From new work into soils and groundwater in potato production to strong industry communications, Hort Innovation has continued to invest both the fresh and processing potato levies in a number of projects to benefit the industry. Read more in the R&D snapshot below.


Since the last edition of Hortlink, both the fresh and processing potato Strategic Investment Advisory Panels (SIAPs) have held their inaugural meetings. The fresh SIAP met at the end of August and the processing SIAP met during October, with meeting notes available on Hort Innovation’s Potato – Fresh and Potato – Processing grower pages.

The selection process for appointing an independent chair for the SIAPs has also recently been completed, with information on the chair to be made available on the grower pages shortly.

The Strategic Investment Plan

A Strategic Investment Plan (SIP) is the roadmap that helps ensure levy investment decisions align with individual industry priorities. It is used to guide decision-making in levy spending, and represents a balanced view of stakeholders in the industry.

Hort Innovation is currently consulting with growers and other industry stakeholders to finalise new SIPs for each industry by the end of the calendar year.

To learn more about the SIP process, visit Hort Innovation’s SIP Portal.

Any questions?

As well as the Potato – Fresh and Potato – Processing grower pages, Hort Innovation Relationship Manager Christian Patterson is always available to answer questions on the potato program.



Potato industry communication program 2016-18 (PT15007)

Status: Ongoing project for both the fresh and processing potato industries

What’s it all about? Communications delivered via this project aim to grow awareness and on-farm adoption of the results of levy-funded projects for the Australian potato industry, inspiring Australian growers to take advantage of R&D results and innovate in their businesses.

What’s the latest update? A number of regular communication channels are produced and maintained by this project, including but not limited to:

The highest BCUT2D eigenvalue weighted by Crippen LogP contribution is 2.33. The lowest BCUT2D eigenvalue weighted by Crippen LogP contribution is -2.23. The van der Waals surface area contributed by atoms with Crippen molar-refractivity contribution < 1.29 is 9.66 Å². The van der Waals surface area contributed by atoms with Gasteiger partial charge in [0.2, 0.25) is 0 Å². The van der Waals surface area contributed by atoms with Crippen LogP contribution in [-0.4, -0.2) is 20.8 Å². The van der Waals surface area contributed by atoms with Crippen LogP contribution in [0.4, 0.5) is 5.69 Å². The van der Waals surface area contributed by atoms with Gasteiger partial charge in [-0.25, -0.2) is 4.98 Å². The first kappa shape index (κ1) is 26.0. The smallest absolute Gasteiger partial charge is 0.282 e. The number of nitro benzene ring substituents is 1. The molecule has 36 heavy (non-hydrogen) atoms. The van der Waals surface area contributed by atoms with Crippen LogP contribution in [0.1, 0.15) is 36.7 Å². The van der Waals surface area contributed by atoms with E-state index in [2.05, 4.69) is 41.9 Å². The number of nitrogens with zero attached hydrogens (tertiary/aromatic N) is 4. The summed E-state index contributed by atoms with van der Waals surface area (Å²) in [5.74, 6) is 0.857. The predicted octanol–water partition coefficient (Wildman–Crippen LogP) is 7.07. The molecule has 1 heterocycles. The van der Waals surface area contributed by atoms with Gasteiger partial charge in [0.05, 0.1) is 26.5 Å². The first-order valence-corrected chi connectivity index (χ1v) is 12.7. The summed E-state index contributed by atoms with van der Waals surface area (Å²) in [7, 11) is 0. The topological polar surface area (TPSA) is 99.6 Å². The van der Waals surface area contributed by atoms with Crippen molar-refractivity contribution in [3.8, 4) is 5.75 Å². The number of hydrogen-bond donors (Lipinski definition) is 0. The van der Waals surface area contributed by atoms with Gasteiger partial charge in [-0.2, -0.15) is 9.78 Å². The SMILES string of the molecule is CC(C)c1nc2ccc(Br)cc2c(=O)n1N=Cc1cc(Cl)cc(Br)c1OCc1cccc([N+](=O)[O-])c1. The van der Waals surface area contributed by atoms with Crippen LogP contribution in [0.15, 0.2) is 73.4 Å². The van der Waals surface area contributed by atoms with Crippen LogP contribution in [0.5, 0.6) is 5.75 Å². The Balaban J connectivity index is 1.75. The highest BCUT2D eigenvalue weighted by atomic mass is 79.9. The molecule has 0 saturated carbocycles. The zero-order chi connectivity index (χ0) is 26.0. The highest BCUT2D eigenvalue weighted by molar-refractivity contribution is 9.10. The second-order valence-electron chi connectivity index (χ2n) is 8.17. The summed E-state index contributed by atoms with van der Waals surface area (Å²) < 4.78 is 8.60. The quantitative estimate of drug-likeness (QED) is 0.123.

• The bi-monthly Potatoes Australia magazine, with current and past editions available to download here
  • The industry’s Weekly Update e-newsletter
  • AUSVEG social media updates
  • InfoVeg services, soon to include potato industry YouTube videos
  • An annual R&D summary and levy brochure
  • The annual Potato Grower Success Stories publication, which profiles growers who are incorporating R&D into their growing operations for peer-to-peer learning. The 2016 edition is to be distributed in the coming months.

The project also maintains an industry contact database and is responsible for media relations activities, including the production of media releases and contribution to external publications as needed.


A recent edition of Potatoes Australia


Other R&D projects of note…

» Extension program for the Australian potato industry 2016-2019 (PT15002), a new project that will deliver extension activities to meet the diverse needs of fresh and processing potato growers and other industry stakeholders. It aims to bring about increased usage of practical research findings across the industry.

» Impact of groundwater quality on the management of centre-pivot-grown potato crops (PT16001), a new project for which Hort Innovation is currently appointing a service provider. This project will assess groundwater quality in areas of potato production in South Australia (where groundwater quality is most variable) and investigate how regional and seasonal water-quality variability impacts on potato production and quality. It will ultimately deliver an effective management strategy for sustainable and profitable potato production.

» Exploring Spongospora suppressive soils in potato production (PT16002), another new project for which Hort Innovation is currently appointing a service provider. It will seek to confirm the presence of a soil (or multiple soils) with characteristics that suppress Spongospora diseases of potato. If suppression is demonstrated, it will identify the mechanisms for suppression and determine if the suppressive properties are transferrable to non-suppressive soils.